What is it about?

Framing is a focusing device. It allows us to highlight some aspects and minimize others. So with visual framing, it really comes down to what is included in the frame and what is excluded from the frame. Photographers have lots of flexibility and freedom in their framing choices and, by them, they can choose if they want to emphasize scale, scope, emotional reaction, numbers, impact on one, or impact on many, that kind of thing. These choices definitely have a big impact on how the images look but with this study, we’re trying to go beyond framing and broaden the discussion to explore other factors that also impact our images. We did this through in-depth interviews with photographers, photojournalists, and we asked them, “What kinds of things make people reactive in front of cameras? What kinds of things have you observed make people comfortable in front of cameras?”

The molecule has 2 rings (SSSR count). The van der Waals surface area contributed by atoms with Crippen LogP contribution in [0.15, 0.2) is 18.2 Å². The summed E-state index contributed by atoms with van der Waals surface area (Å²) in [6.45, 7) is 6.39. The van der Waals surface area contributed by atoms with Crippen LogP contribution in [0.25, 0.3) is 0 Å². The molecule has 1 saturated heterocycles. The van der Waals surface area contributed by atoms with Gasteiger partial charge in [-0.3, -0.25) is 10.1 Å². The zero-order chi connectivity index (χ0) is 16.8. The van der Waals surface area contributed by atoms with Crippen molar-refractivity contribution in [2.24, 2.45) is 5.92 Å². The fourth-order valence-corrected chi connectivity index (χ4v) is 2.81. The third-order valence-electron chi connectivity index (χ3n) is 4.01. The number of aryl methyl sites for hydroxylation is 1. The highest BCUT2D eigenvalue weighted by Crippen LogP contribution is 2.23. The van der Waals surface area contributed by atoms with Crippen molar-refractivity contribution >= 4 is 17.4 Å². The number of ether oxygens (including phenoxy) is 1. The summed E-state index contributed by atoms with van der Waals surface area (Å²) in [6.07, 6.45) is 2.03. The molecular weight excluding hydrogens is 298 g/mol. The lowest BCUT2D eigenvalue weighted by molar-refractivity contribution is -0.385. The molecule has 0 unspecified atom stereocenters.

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Why is it important?

By looking at factors beyond framing, we’re hoping to raise awareness of why people are reactive to cameras and what journalists can do about it. The whole goal of journalism is to present a view of reality as we experience it, so, if we’re being reactive and being influenced by the photographer’s presence, we might not be as authentic or real as we would be if a camera wasn’t there.

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This page is a summary of: Beyond Framing, Journalism Practice, March 2016, Taylor & Francis, DOI: 10.1080/17512786.2016.1152908.
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